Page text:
Once we reached the town of Mequinenza we took better roads to Alcañiz, where the AT really shined. The weather was getting warmer, the wind that had been bother us since early morning had calmed a bit and we were heading towards one of my favourite rides – the road that crosses the Maestrazgo hill region (route description coming soon).
The roads on this route are a perfect combination of a complete lack of traffic, good road surface, mountain passes, slow and fast corners, and an absolutely stunning landscape. It provided the perfecto opportunity to run the bike in properly – lots of regime changes and working up and down the gearbox.
The only negative comment I have to make is that sometimes the bike did not go into 6th gear smoothly. On those occasions the gear lever would not click all the way in and the indicator on the dashboard would be slow to change from 5 to 6. Then, when opening the throttle again, the gearbox would jump into a false neutral. This happened several times and the only way to prevent it was to kick 6th gear in firmly when changing up. Hopefully it was just a run-in issue and it would get smoother after the first oil change. I made a mental note to point it out to the mechanics in the first service. Other than that, the bike was performing faultlessly and exceeding my expectations. Halfway through this part of the route it reached 500km and I started bringing the revs up to 5,000.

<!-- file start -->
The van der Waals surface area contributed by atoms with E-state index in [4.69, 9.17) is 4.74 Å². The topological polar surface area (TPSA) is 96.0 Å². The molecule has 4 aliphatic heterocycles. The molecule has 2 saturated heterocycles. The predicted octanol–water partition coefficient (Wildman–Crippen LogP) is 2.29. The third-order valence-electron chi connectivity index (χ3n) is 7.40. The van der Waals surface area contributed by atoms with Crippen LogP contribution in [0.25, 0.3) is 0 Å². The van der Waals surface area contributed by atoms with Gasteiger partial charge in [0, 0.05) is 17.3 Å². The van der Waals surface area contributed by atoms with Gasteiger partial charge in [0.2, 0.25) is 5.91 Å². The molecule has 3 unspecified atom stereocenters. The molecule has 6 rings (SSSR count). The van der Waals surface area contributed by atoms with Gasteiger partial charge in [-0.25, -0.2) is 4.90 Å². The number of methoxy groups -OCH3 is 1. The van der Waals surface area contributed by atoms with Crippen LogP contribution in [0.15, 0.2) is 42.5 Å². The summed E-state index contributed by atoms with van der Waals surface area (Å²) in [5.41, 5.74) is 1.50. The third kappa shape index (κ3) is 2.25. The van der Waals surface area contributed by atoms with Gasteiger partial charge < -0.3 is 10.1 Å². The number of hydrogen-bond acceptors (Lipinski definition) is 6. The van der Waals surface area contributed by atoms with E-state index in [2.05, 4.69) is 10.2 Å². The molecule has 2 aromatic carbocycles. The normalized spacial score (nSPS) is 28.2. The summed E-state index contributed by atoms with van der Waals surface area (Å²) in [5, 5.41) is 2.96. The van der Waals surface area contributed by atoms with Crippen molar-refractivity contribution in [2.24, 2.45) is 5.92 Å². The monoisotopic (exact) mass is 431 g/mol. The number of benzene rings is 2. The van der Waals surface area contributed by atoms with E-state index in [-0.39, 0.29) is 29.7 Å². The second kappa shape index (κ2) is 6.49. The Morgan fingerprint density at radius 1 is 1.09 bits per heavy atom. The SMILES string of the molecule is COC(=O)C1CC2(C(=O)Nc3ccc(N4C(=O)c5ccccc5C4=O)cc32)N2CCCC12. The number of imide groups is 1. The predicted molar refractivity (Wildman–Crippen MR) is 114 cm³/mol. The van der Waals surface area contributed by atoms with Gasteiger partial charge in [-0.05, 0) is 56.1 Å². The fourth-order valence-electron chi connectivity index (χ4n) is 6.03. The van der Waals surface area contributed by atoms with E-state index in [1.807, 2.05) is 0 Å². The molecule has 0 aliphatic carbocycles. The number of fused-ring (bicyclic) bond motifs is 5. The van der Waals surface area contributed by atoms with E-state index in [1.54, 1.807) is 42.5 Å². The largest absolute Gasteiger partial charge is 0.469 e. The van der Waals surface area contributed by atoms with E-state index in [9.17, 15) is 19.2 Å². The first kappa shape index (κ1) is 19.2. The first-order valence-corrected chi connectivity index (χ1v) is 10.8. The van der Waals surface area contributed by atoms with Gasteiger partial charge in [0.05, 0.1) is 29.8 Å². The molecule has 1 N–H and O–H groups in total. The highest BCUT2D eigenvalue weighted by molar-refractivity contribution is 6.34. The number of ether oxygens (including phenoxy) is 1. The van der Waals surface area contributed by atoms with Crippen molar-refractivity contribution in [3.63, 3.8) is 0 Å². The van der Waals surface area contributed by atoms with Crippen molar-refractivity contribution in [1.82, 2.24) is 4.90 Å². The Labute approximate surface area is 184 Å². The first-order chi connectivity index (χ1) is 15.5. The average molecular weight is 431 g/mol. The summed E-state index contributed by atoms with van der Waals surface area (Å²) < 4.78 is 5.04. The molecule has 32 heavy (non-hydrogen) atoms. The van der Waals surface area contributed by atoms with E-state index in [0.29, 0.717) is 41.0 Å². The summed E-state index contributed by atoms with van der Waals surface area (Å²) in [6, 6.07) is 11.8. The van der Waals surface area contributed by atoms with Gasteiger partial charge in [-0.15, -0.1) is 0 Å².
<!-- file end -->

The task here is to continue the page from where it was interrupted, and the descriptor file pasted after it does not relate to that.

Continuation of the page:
We reached our destination by early evening and after settling in and starting a good fire in the hearth we set about checking the bikes. Oil consumption had been negligible, chain tension was correct and all nuts and bolts were still tightly attached – I double-checked the ones on the front mudguard, as there have been several reports of people losing them.
For the ride back I was planning to take a more direct route on A-roads for the first half of the journey and then the motorway for the last 200km. We set off later to avoid the cold and the day rewarded us with glorious sunshine and little wind for the first half of the ride. My friend, who was still on the learning phase, was completely transformed, leaning more confidently into corners, braking later and keeping a faster pace. So much so that when we stopped for breakfast he suggested skipping the motorway altogether and continuing on A and B-roads, so we turned east on the N-420 and then north on the C-12B until we reached Flix, where we took a much narrower and deserted road. This leg was quite windy again, but the AT proved to be a very stable touring bike even in those circumstances.
We rode past the Montsant and Prades mountains, the AT happy to be revved a bit higher and my friend making incredible progress with his riding. This detour added a good two hours to our return journey, but it was most definitely worth it. We rejoined the motorway in la Panadella, where we had made our first stop on the outbound journey, and from there it was a relatively short stint back into the city, which cemented my decision to order a taller screen.
It was about 1,200km and the total fuel consumption came at 4.9l/100km (58mpg)
The only thing we did not do was go off road, partly because I wanted to be gentle on the AT for the run-in period, partly because my friend was on a road bike, but the AT proved to be a more than versatile bike in all other aspects of the trip. Well, it also proved to be an attention magnet… I had people walk up to me to chat about it every single time we stopped. There is no better way of meeting new friends!